The Suicide Squad Proves Better Than the 2016 Version


On August 5, 2016, Warner Bros released Suicide Squad in theaters across America. The film, despite boasting a star-studded cast and 175 million dollar budget, was critically panned, and is often referred to as one of the worst big budget blockbusters in recent memory. However, it made nearly 750 million dollars at the box office and was one of the highest grossing blockbusters of the year. Now, it seems Warner Bros. wants to take another stab at bringing these comic book characters to the big screen, this time bringing in beloved writer and director James Gunn to helm the project. 

Gunn’s film, titled The Suicide Squad, was released to rave reviews from critics and audiences, with many championing it as a vast improvement over it’s predecessor. Yet it has also failed to break even at the box office and will most likely be remembered as a financial bomb for the studio. This is honestly a shame, because James Gunn’s wonderfully deranged cavalcade of violence and goofy humor is some of the most fun I’ve had at the theater in years. 

The Suicide Squad centers on Task Force X, a team of various criminals who can shave time off their prison sentences in exchange for performing extremely dangerous goverment missions. The mission this time resembles that of 70s B-movies, as the team is tasked to infiltrate the island of Cortos Maltese with the goal of destroying an enemy research facility. Gunn utilizes this generic framework as an excuse to show off his wonderfully unique sense of style, creating a film backed with gory twists and subversive twists at every turn. 

Gunn’s script here is leagues better than the hackneyed screenplay of the 2016 version, boasting a variety of plot twists that caught me completely off guard and adding considerably to the movie’s entertainment value. At no point does the story feel predictable, for the filmmakers have a gift of taking the tropes we expect and subverting them in a unique (and gruesomely violent) way. In some ways this can be a detriment to the film, for Gunn is so dedicated to building up the punchline to his violent jokes that it can come across as poor storytelling upon first viewing. There were a few times throughout this film where I believed the movie had taken a horrible left turn in terms of the story, only for Gunn to correct course minutes later in a brutally hilarious way and get the plot back on track.  

The real fun of The Suicide Squad comes from Gunn’s vision, for it’s clear that he is in complete creative control here – and much like a small child left alone with his toys – he’s having a blast. His vision shines through in every scene, celebrating his gift for combining gonzo visuals with genuine heart and pathos. All of the characters are a blast to watch, thanks in large part to the extremely charismatic ensemble on display here.

 Idris Elba is fantastic as the lead, finally getting an action film worthy of his magnetic charisma, while also giving him a chance to show off his skills as a comedic performer. Elba plays off his co-stars with the utmost dramatic conviction, which makes him both a perfect comedic straight man and a genuinely compelling character in his own right. Violas Davis, Joel Kinnamin, and Margot Robbie return from the first film and prove to be leagues better here, thanks in large part to a script that gives them much meatier roles to sink their teeth into. This is hands down Margot Robbie’s  best work as Harley Quinn, as she shows off more range here than in prior DCEU films. I wish I could go on to praise the rest of the performances but telling you about which characters shine brightest would only spoil the fun.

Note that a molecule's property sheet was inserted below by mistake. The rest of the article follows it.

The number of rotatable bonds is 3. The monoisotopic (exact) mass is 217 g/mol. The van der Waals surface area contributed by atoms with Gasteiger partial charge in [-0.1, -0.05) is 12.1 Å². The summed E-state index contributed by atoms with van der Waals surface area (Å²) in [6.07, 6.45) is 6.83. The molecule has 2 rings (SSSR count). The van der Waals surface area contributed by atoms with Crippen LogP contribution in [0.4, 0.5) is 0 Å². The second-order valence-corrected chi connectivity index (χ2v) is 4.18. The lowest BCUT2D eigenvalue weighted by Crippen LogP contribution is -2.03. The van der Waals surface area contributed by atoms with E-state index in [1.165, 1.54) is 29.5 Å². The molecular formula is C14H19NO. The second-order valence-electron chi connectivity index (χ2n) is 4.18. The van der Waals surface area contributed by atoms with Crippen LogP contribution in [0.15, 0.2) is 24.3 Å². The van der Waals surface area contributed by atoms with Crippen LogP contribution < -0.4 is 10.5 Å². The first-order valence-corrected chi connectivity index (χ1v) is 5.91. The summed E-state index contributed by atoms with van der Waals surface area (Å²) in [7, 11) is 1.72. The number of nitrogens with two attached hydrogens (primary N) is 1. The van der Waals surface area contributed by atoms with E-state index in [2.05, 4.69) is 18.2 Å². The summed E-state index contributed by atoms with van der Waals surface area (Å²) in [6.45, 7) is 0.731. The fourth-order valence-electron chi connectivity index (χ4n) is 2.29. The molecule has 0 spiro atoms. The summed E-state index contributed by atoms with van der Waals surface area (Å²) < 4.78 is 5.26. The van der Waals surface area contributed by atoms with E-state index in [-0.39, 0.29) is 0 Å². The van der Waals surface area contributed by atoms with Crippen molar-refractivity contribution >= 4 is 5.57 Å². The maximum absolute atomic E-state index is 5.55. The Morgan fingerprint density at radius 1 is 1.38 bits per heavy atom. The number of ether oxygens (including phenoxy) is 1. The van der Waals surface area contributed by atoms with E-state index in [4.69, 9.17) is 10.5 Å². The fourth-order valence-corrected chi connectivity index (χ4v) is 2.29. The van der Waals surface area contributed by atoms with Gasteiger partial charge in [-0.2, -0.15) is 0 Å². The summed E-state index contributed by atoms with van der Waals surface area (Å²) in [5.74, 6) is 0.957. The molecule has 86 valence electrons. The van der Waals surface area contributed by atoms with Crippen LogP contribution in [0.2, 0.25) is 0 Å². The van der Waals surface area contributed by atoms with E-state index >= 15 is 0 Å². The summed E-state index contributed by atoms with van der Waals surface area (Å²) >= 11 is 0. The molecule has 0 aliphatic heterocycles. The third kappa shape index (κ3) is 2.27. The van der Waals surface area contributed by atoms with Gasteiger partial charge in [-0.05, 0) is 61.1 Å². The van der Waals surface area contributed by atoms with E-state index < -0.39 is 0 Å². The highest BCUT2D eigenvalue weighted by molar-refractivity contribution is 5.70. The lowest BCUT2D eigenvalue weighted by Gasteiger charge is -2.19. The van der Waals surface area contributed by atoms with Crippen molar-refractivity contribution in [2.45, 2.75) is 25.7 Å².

In addition to the strong characterization and creative writing, The Suicide Squad boasts some incredible filmmaking as well. Gunn finds himself reunited with cinematographer Henry Braham, resulting in a thrilling visual experience. Not only do the colors pop off the screen, but the movie is also packed with pure kinetic energy. The camera often feels like a living thing through this movie, constantly moving in a uniquely stylized fashion. Yet thanks to Gunn’s confident direction, Braham’s frenetic cinematography is never disorienting, for you can always make out what’s going on throughout the scene. 

How did a film this creative, stylish, and entertaining bomb in theaters, especially when it’s inferior predecessor proved to be a box office success? There are multiple factors, one of which being COVID-19. The virus has still proven to be a significant deterrent for potential audience members. The original film also had a much larger marketing budget and a more accessible PG-13 rating. However, we’ve seen in the past that comic book movies like Logan and Deadpool can be box office juggernauts in spite of their R ratings, so what separates them from The Suicide Sqaud?

 I believe there are two factors, one of which being the fact that Gunn’s film was available on HBO Max while in theaters and saw more success through streaming than ticket sales. The other factor could be the slow decline of the superhero genre, for audience members are no longer willing to take risks on out-of-the-box comic book movies. While the recent MCU films have still proven to be successful, other R rated superhero films have also struggled financially, such as last year’s Birds of Prey

It’s been over 10 years since the genre was essentially revitalized with films like The Dark Knight and Iron Man, and many viewers nowadays complain about superhero fatigue. Most have written off the genre as childish and films that wish to escape that label aren’t being given a chance. This is a shame because I would love to see more movies like The Suicide Squad, for the world could always use some more uniquly crafted pieces of entertainment.